Retaliatory discharge complaint filed against laundry products company

By Jon Campisi | Mar 6, 2012

A former delivery driver for a Philadelphia-based kitchen and laundry products company has filed a federal lawsuit against his former employer alleging he was fired in retaliation for requesting a medical leave of absence.

In his complaint, which was filed March 2 at the U.S. District Court for the Eastern District of Pennsylvania by New Jersey attorney Justin L. Swidler, Gerald Leonardi accuses Termac Corp. of violating the Family Medical Leave Act, the Americans with Disabilities Act, the Employee Retirement Income Security Act and Pennsylvania common law.

Leonardi, who was first hired by the company in September 2008, claims that his job was terminated in February 2011 for reasons the defendant expressly stated were related to Leonardi’s health.

The lawsuit states that Leonardi suffered from a seizure in late December 2010, an incident that required him to seek repeated medical treatment.

Doctors ordered Leonardi to not drive for a three-month period due to the fact that the seizure might return.

At this point, Leonardi took an unpaid leave of absence.

On Jan. 5, 2011, the suit states, Leonardi requested that the company place him on FMLA leave for three months, or transfer him to a non-driving warehouse position.

Termac told Leonardi that the company was not covered by the Family Medical Leave Act because it did not employ a sufficient number of employees and therefore did not have to cover him with FMLA leave, the lawsuit claims.

The lawsuit claims, however, that Tarmac does employ 50 or more employees making it an eligible employer under the FMLA.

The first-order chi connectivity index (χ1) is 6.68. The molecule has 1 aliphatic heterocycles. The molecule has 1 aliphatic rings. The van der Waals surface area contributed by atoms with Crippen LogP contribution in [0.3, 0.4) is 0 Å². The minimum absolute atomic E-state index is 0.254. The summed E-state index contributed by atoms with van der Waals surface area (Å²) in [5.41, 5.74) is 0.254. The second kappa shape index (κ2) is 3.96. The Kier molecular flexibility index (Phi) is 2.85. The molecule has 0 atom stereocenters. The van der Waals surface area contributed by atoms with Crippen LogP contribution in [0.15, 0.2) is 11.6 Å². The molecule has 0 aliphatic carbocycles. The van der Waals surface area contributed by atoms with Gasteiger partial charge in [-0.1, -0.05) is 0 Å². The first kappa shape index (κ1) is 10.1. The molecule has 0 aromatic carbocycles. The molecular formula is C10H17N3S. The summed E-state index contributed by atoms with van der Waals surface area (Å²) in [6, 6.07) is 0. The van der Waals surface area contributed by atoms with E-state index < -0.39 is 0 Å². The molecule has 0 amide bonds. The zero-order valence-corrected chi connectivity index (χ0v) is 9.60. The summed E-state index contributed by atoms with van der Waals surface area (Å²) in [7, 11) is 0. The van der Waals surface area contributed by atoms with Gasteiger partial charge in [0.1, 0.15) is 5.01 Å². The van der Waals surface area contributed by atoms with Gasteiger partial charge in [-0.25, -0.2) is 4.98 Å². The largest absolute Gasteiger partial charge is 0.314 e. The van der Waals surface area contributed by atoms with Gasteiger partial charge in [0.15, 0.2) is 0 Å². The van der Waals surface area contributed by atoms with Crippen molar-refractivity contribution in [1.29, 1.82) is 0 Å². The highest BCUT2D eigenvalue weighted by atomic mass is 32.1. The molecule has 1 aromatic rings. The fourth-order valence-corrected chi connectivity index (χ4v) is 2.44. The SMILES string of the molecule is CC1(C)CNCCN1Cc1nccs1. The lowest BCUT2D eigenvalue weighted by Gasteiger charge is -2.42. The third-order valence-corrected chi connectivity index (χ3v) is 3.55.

The suit claims that Termac didn’t engage in a “good faith interactive process with Plaintiff or in any way attempt to accommodate Plaintiff,” when he asked for special accommodations like a non-driving warehouse position while he recovered from his health problems.

The lawsuit further states that the company continued to hire warehouse workers during this same time period, and could have simply transferred Leonardi to a warehouse position instead of having to hire a new worker from outside the company.

Leonardi was told his health insurance was being canceled in late January 2011. The suit claims that the defendant told Leonardi the reason for this was he had become a “liability” to the company’s insurance plan.

On Feb. 11, 2011, Leonardi was given a letter by the defendant stating he was being terminated because of his health.

Months after his termination, Leonardi suffered another seizure, the lawsuit states, which has caused him to not be able to seek out work as a driver.

The suit claims that had he not been fired, Leonardi would have been entitled to full employer-subsidized health insurance during his FMLA period.

As a result of his termination and health insurance loss, Leonardi has incurred large out-of-pocket expenses related to the treatment of his medical condition.

The lawsuit contains counts of retaliation and wrongful termination.

For each of the seven counts listed in the suit, Leonardi seeks unspecified compensatory, punitive and liquidated damages, in addition to attorney’s fees and other legal relief.

A jury trial has been demanded.


The federal case number is 2:12-cv-01135-EL. 

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